To the Constituents of the 19th House District:
The General Assembly has concluded its final scheduled week of the 2022 Regular Session, though, with more than forty important bills still in conference, including our state budget, our work is not yet finished. While House Republicans intended to stay in Richmond to work until the job was done, Senate Democrats had other ideas, going home on Saturday afternoon. Governor Youngkin will address this by calling a Special Session in the near future. This Special Session will be limited to passing a budget and the aforementioned outstanding bills in conference.
As a budget conferee, I look forward to working towards Republican priorities for tax relief, education, law enforcement, and behavioral health. As I have said before, the reality of split-majority General Assembly means that while the Senate version does include some agreeable measures, it does not go far enough. The general sticking point is tax relief: our House budget has $5.5 billion, while the Senate’s version has around $2 billion. More specifically, the House Budget includes doubling the standard deduction, eliminating the sales tax on groceries, and providing tax rebates of $300 for individuals and $600 for couples. The Senate Budget does not go nearly as far in any of those measures. That being said, I am confident we will come to a reasonable consensus once we are all able to sit at the table.
While we still have work to do, the situation we find ourselves in is not unprecedented. As our Governor says, “it is better to get it right,” and I agree. Virginia’s $150 billion biennial budget sets the direction for our Commonwealth over the next two years, and sometimes a 60-day session is not sufficient when both parties have a majority in either Chamber. However, it is important to remember that a tremendous amount of work was accomplished, and there are several good bills that have passed through the General Assembly and have been signed or will soon be signed by Governor Youngkin. Below are some bills of interest, beginning with a few that I patroned:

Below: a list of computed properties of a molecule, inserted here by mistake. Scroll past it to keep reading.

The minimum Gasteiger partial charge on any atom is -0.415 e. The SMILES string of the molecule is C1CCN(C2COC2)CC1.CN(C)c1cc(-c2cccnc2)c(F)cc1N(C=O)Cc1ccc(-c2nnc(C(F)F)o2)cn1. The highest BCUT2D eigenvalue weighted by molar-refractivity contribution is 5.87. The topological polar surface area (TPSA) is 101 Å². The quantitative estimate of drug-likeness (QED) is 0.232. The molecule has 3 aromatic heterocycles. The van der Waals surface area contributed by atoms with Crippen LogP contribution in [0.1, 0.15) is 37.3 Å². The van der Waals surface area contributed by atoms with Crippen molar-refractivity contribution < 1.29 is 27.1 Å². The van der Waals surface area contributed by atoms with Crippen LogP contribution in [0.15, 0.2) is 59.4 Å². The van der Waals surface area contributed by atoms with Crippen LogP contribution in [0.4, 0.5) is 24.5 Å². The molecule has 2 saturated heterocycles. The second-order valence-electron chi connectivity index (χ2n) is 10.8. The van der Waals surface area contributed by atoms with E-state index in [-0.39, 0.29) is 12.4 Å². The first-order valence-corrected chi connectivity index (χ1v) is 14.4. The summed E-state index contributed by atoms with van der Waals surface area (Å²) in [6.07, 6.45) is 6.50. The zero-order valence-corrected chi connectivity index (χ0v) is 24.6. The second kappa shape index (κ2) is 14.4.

HB462 (Austin) – Extends the sunset date for the sales and use tax exemption for parts, engines, and supplies for the maintenance and repair of aircraft and their systems.
HB463 (Austin) – Removes the authorization for the Department of Wildlife Resources to charge a fee for the use of facilities that it manages but does not own.
HB482 (Austin) – Streamlines the real estate development process through data-driven metrics.
HB507 (Austin) – Permits college student-athletes to receive compensation for the use of their name, image, or likeness, ensuring Virginia’s higher education institutions can compete in athletic recruitment with the twenty-four other states that have similar legislation.
HB55 – Requires the State Registrar of Vital Records to transmit a weekly list of decedents from the previous week to the Department of Elections. Currently, this list is transmitted monthly. The bill requires the general registrars to use this information to conduct list maintenance and to promptly cancel the registration of a person on the list.
HB246 – Allows students who miss a partial or full day of school while participating in 4-H educational programs and activities to not be counted as absent. Students will also now receive course credit in the same manner as they would for a school field trip.
HB270 – Requires the Virginia Employment Commission to establish and utilize metrics to address staffing, communications, and other relevant aspects of operations to improve the administration of the Unemployment Insurance program.
HB283 – Requires the Department of Criminal Justice Services to establish training standards for law-enforcement personnel regarding the recognition, prevention, and reporting of human trafficking.
HB553 – directs the Secretary of Transportation to work with other agencies of the Commonwealth to promote and implement various initiatives that will help address the need for more Commercial Driver Licensed (CDL) operators.
HB828 – Expands eligibility for participation in the Dairy Producer Margin Coverage Premium Assistance Program to include dairy producers who have an approved Natural Resource Conservation Service nutrient management or soil health plan developed by an approved planner. The bill also changes the application deadline from February 1 to May 15 each year.
HB895 – Requires local electoral boards and general registrars to perform risk-limiting audits under the supervision of the Department of Elections. The bill provides that localities are required to participate in such audits at least once every five years. The bill also provides that the Department shall submit a report on the results of such audits to the State Board.
HB1146 – Authorizes the Virginia Community College System, if certified as a third-party tester, to test and train drivers employed by another governmental entity. It also extends the validity of a skills test certification from 60 days to six months.
HB1112 – Requires the Virginia Marine Resources Commission to provide an option to purchase a multi-year recreational saltwater fishing license.
SB119 – Establishes a requirement for anyone who is subject to an evaluation for involuntary temporary detention and is receiving services in a hospital emergency department that the treating physician and the employee of the local community services board consult and disclose relevant information pertaining to the individual’s treatment in the emergency department.
I look forward to updating you as we work towards reporting and passing a budget. As always, if my office can be of assistance to you and your family, please do not hesitate to reach out to me at DelTAustin@House.Virginia.gov.